Sustainability and Solutions

by in View All Posts, May 26th, 2009

I recently attended the Cooking For Solutions conference at the Monterey Bay Aquarium. Other people have written in far more detail, but my quick take is that I’m glad to see the sustainability movement growing upwards and outwards — while simultaneously realizing that speaking to the converted gets you nowhere. There are signs (albeit small ones) that we may be on the road to a mainstream tipping point for sustainability awareness.

Katherine Alford, VP, Test Kitchen

Saving Seeds

by in In Season, May 21st, 2009

Sometimes, when I’m overcome with the heady aroma of a 26-pound Thanksgiving turkey cooking in the middle of May (occupational hazard), my mind wanders out the window and into the nearest garden. Today, this daydreaming was made easy by the arrival of the Seed Savers Exchange Catalog. The catalog is a 101-page testament to the work of the Seed Savers Exchange, an organization that works tirelessly to protect, promote and share our country’s valuable farming heritage.

Specifically, they’re dedicated to preserving the thousands of heirloom varieties of flora that date back before the turn of the 20th century. And they’re a close ally of the New York Botanical Gardens in the Bronx, where we will be planting our next Good Food Garden this June as part of their summer-long Edible Gardens exhibit.

Heirloom varieties, much like heritage breed animals (like the Berkshire pig or Bourbon Red turkey), are a window into the history of food, marking a vegetable’s migration, immigration and crosspollination from land to land with their names and stories.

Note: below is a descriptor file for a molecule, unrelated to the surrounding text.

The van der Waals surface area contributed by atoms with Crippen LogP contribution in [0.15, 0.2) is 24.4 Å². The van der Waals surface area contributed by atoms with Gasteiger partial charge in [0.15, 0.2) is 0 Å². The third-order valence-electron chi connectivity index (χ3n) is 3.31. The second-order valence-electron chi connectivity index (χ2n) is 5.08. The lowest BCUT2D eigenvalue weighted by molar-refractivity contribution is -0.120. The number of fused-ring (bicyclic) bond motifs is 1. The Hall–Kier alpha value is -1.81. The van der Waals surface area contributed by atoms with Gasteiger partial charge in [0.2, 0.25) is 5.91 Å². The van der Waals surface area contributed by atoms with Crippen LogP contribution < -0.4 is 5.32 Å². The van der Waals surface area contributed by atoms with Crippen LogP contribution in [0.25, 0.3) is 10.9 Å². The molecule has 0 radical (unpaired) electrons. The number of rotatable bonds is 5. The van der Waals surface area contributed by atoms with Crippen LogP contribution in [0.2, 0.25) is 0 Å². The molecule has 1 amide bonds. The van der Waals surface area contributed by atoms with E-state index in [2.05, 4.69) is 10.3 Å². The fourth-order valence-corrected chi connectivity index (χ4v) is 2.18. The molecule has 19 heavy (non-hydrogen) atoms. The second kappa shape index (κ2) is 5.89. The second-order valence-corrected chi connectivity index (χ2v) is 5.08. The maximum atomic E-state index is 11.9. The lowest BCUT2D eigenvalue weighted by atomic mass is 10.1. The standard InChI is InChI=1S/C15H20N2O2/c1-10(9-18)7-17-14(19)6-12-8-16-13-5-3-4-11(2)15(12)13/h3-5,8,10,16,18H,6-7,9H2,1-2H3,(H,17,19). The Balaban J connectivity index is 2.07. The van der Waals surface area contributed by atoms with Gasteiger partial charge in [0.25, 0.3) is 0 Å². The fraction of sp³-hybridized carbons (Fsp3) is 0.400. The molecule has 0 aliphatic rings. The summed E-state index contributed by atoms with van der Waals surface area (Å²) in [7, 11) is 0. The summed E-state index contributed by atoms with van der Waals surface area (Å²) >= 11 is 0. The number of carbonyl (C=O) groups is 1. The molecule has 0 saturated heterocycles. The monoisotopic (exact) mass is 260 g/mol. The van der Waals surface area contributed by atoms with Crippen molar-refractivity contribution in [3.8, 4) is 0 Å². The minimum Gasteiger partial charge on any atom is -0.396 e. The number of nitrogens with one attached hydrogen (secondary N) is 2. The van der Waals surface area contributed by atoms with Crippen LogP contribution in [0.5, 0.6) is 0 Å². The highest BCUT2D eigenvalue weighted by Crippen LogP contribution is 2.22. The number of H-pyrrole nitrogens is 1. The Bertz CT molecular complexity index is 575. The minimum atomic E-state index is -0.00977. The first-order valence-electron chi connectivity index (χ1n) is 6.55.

The catalog includes 6,200 kinds of tomatoes, 5,100 varieties of beans, and 2,400 peppers. But it isn’t the sheer numbers that delight me. It reads like an epic storybook whose heroes like Russian Giant (garlic) and Hungarian Heart (tomato) live in utopian harmony with the King of the North (pepper) and Sultan’s Golden (beans). And that’s just the beginning of the Edenic paradise. Seed Savers houses the seeds of flowers in every shape and shade, 200 vintage varieties of grapes and 700 different antique apple varieties.

As they say in the catalog, “not bad for a program that started as a little garden in mid-Missouri.” Not bad at all.

Sarah Copeland, Recipe Developer & Good Food Gardens Spokesperson

Isothiocyanates ahoy!

by in View All Posts, May 20th, 2009

So my pal Robert, last heard from here, rears his way-smarter-than-me head again in the pages of Gourmet, this time about how I commandeered his house, backpack full of Greenmarket rhubarb in tow, to make mustard last weekend. I just want to make clear: at no point during said kitchen commandeering did I use the word “isothiocyanates,” hence the way-smarter-than-me-ness, but hey, at least I know what they are now.

Rupa Bhattacharya, Culinary Writer

Sadly, in our era, we're stuck with the Magic Bullet.

by in View All Posts, May 19th, 2009

Anthropologists and palentologists from the Universities of Bordeaux (of all places) and Witwatersrand have come up with evidence that ancient humans may have used bone tools to make smoothies.

This is fairly heartening; I’ve always felt that there had to be some sort of biological smoothie-compulsion at work here, as I’ve never met a single person who actively enjoys smoothies. [via]

Rupa Bhattacharya, Culinary Writer

You Are What You Eat

by in View All Posts, May 18th, 2009

My boyfriend just sent me this Good Magazine gallery of people’s fridge contents, sorted by occupation, age, and details. We’re most similar to the Journalist/Designer/School Teacher household, since always have fresh produce everywhere, protein, leftovers everywhere (because he eats 24/7), and lots of knick-knacks on the top shelf and the door. The rest of the list is pretty entertaining, especially the connection between jobs and fridges — check out the bartender’s fridge!

Danielle LaRosa, Assistant Culinary Producer

It Came From The Library 9: Of Sustainability and Smarm